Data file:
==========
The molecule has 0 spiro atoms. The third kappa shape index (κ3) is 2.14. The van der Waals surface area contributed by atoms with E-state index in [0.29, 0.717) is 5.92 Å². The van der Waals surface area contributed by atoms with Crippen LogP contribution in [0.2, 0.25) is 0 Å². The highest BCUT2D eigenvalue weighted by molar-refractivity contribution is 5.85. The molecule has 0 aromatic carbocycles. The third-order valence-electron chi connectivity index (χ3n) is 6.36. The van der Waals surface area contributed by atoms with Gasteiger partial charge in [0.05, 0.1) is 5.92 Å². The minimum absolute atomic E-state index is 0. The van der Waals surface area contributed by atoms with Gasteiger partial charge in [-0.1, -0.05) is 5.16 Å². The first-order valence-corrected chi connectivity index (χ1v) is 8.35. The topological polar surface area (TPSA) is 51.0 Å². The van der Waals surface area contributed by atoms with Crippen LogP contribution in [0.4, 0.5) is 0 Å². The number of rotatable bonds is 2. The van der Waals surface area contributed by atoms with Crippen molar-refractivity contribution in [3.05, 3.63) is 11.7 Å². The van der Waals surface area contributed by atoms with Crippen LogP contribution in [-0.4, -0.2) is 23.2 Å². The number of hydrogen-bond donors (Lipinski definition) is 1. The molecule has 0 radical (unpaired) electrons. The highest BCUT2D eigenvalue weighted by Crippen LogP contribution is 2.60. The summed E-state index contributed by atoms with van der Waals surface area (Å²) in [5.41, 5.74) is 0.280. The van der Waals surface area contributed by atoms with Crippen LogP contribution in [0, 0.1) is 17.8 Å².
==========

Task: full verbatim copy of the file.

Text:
The molecule has 0 spiro atoms. The third kappa shape index (κ3) is 2.14. The van der Waals surface area contributed by atoms with E-state index in [0.29, 0.717) is 5.92 Å². The van der Waals surface area contributed by atoms with Crippen LogP contribution in [0.2, 0.25) is 0 Å². The highest BCUT2D eigenvalue weighted by molar-refractivity contribution is 5.85. The molecule has 0 aromatic carbocycles. The third-order valence-electron chi connectivity index (χ3n) is 6.36. The van der Waals surface area contributed by atoms with Gasteiger partial charge in [0.05, 0.1) is 5.92 Å². The minimum absolute atomic E-state index is 0. The van der Waals surface area contributed by atoms with Gasteiger partial charge in [-0.1, -0.05) is 5.16 Å². The first-order valence-corrected chi connectivity index (χ1v) is 8.35. The topological polar surface area (TPSA) is 51.0 Å². The van der Waals surface area contributed by atoms with Crippen LogP contribution in [0.4, 0.5) is 0 Å². The number of rotatable bonds is 2. The van der Waals surface area contributed by atoms with Crippen molar-refractivity contribution in [3.05, 3.63) is 11.7 Å². The van der Waals surface area contributed by atoms with Crippen LogP contribution in [-0.4, -0.2) is 23.2 Å². The number of hydrogen-bond donors (Lipinski definition) is 1. The molecule has 0 radical (unpaired) electrons. The highest BCUT2D eigenvalue weighted by Crippen LogP contribution is 2.60. The summed E-state index contributed by atoms with van der Waals surface area (Å²) in [5.41, 5.74) is 0.280. The van der Waals surface area contributed by atoms with Crippen LogP contribution in [0, 0.1) is 17.8 Å².